The corporate travel RFP guide for busy procurement managers [PREVIEW]
The corporate travel
RFP guide for busy
It’s time to get what you
want from your next
corporate travel RFP
With expectations rising and resources shrinking, the pressure on procurement departments increases by the day.
The volatile economic climate that most industries find themselves operating in right now means that the demand for maximum value from every supplier has never been greater and it’s up to procurement managers to deliver.
How can procurement teams get one step ahead and make the RFP process work for them, rather than against them?
By ensuring an efficient RFP process that delivers the one thing that every procurement manager wants – a TMC to provide the kind of value that, in turn, will show just how valuable procurement really is.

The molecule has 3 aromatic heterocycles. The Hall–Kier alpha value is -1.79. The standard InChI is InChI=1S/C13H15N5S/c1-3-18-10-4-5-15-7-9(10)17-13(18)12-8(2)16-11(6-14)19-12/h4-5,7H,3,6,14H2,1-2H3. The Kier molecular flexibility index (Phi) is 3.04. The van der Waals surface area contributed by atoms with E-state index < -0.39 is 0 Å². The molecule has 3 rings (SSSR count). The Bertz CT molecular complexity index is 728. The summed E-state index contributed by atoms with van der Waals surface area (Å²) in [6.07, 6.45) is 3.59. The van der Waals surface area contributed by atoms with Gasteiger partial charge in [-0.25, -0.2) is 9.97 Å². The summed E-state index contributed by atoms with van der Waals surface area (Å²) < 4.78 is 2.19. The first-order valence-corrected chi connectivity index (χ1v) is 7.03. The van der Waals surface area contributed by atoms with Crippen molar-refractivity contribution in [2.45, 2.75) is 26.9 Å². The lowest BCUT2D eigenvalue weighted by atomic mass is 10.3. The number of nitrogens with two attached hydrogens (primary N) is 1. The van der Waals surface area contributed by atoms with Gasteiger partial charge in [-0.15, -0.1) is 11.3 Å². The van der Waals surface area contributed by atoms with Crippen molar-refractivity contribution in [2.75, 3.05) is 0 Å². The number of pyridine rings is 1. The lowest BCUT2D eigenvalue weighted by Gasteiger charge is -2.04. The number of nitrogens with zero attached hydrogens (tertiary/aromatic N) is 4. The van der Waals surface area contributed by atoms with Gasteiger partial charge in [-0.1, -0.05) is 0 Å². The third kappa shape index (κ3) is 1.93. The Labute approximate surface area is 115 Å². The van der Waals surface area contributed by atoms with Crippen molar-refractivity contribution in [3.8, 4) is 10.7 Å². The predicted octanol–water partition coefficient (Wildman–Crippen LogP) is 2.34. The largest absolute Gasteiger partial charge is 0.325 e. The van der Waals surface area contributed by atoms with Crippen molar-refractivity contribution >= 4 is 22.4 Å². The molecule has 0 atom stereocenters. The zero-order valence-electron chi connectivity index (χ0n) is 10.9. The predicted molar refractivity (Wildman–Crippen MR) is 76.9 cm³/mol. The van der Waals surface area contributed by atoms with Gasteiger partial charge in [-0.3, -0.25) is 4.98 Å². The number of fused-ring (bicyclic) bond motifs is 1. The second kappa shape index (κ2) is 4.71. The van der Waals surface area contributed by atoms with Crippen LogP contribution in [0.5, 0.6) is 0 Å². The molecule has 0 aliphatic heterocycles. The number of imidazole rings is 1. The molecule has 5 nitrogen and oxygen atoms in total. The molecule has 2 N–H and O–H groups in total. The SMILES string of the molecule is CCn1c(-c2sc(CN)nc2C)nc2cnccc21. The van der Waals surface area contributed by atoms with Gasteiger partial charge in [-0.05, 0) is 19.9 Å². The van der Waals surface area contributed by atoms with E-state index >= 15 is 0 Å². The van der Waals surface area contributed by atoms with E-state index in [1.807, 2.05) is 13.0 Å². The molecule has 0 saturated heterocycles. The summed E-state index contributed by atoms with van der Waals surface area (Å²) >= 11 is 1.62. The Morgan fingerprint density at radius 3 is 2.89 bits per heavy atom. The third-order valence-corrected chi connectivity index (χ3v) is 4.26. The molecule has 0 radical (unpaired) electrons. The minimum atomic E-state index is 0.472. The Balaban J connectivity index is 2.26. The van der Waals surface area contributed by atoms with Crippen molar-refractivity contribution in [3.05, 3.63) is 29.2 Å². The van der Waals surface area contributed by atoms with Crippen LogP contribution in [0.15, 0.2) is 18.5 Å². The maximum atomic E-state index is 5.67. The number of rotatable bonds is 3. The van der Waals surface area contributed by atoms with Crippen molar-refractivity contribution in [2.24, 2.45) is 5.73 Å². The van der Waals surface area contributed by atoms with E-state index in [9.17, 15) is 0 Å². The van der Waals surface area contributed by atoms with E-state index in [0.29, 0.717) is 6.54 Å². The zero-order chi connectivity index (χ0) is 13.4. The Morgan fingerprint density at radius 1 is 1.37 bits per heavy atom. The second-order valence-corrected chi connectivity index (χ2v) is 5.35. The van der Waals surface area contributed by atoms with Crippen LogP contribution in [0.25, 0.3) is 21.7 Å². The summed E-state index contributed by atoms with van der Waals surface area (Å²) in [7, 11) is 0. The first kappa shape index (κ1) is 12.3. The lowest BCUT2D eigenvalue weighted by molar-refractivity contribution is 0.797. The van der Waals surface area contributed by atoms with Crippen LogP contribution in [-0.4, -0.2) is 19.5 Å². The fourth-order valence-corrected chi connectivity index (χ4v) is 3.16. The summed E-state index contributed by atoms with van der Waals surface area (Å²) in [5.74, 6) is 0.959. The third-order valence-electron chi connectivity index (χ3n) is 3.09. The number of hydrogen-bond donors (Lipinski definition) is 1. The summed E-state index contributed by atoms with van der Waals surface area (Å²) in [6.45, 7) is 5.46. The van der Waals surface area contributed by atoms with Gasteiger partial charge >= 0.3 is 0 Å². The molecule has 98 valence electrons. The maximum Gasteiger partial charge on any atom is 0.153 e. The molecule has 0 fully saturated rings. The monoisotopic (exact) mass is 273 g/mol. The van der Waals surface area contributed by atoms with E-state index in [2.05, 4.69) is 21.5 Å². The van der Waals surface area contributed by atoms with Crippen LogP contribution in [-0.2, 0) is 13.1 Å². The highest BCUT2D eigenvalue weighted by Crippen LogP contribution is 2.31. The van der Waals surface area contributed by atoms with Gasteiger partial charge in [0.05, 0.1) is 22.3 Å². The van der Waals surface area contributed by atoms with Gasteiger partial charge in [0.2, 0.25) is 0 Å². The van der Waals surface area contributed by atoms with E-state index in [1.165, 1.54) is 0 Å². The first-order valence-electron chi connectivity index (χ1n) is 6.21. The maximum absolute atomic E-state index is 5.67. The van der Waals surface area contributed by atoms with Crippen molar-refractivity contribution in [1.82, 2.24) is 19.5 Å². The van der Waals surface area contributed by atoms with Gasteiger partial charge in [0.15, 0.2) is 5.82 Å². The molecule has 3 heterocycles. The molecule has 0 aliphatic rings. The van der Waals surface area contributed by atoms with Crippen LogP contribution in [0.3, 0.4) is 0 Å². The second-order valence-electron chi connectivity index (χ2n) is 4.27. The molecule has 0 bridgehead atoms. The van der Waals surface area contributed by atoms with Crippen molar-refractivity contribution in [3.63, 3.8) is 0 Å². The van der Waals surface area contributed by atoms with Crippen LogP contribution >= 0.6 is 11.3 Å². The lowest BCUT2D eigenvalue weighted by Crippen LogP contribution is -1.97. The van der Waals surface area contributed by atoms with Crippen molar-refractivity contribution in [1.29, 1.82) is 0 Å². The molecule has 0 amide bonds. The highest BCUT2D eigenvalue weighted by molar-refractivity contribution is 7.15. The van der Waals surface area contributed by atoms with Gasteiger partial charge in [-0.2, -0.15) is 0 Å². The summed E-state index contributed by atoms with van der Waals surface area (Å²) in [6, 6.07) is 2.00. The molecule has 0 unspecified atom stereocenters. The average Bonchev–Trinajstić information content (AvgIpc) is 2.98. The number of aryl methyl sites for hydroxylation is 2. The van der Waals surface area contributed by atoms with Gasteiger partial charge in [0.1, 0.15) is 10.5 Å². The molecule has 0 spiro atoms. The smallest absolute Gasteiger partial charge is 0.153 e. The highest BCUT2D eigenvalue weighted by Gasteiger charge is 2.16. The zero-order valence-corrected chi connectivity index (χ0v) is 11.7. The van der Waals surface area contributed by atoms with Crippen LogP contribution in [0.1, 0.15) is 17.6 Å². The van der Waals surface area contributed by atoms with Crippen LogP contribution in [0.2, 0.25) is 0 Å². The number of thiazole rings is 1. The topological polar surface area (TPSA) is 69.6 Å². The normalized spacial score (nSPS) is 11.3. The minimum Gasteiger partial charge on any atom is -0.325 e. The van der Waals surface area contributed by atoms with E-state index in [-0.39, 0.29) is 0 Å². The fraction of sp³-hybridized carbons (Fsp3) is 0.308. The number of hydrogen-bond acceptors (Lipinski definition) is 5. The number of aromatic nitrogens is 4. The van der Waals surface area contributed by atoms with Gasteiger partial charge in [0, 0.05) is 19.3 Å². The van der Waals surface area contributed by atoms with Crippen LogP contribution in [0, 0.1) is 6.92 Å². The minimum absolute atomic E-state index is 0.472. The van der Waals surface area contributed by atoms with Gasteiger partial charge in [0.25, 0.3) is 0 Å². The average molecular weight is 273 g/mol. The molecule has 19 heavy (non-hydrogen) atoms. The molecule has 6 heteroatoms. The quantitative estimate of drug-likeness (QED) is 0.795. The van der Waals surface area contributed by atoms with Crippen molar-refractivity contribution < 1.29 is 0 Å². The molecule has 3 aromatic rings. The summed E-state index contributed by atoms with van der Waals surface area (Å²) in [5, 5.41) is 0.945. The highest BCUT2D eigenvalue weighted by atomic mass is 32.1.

As a TMC we see hundreds of RFP documents every year. Although we don’t sort them into the good, the bad and the ugly, we can spot an RFP that is shrewd in finding a TMC that truly is the right fit over an RFP that uses a template from a mile away.
In this guide we share our expert insight, giving global procurement managers the tools and resources they need to create a successful RFP.
1. How to decide whether an RFP is right for your organisation
2. How to review your current corporate travel programme
3. 10 Ways to streamline your next corporate travel RFP
4. What the corporate travel industry is talking about right now...And what a potential TMC's opinion says about them
5. A 3 step strategy for managing stakeholders during the RFP process
6. RFP questions that secure consistently high customer service around the globe
7. RFP questions that secure travel technology that works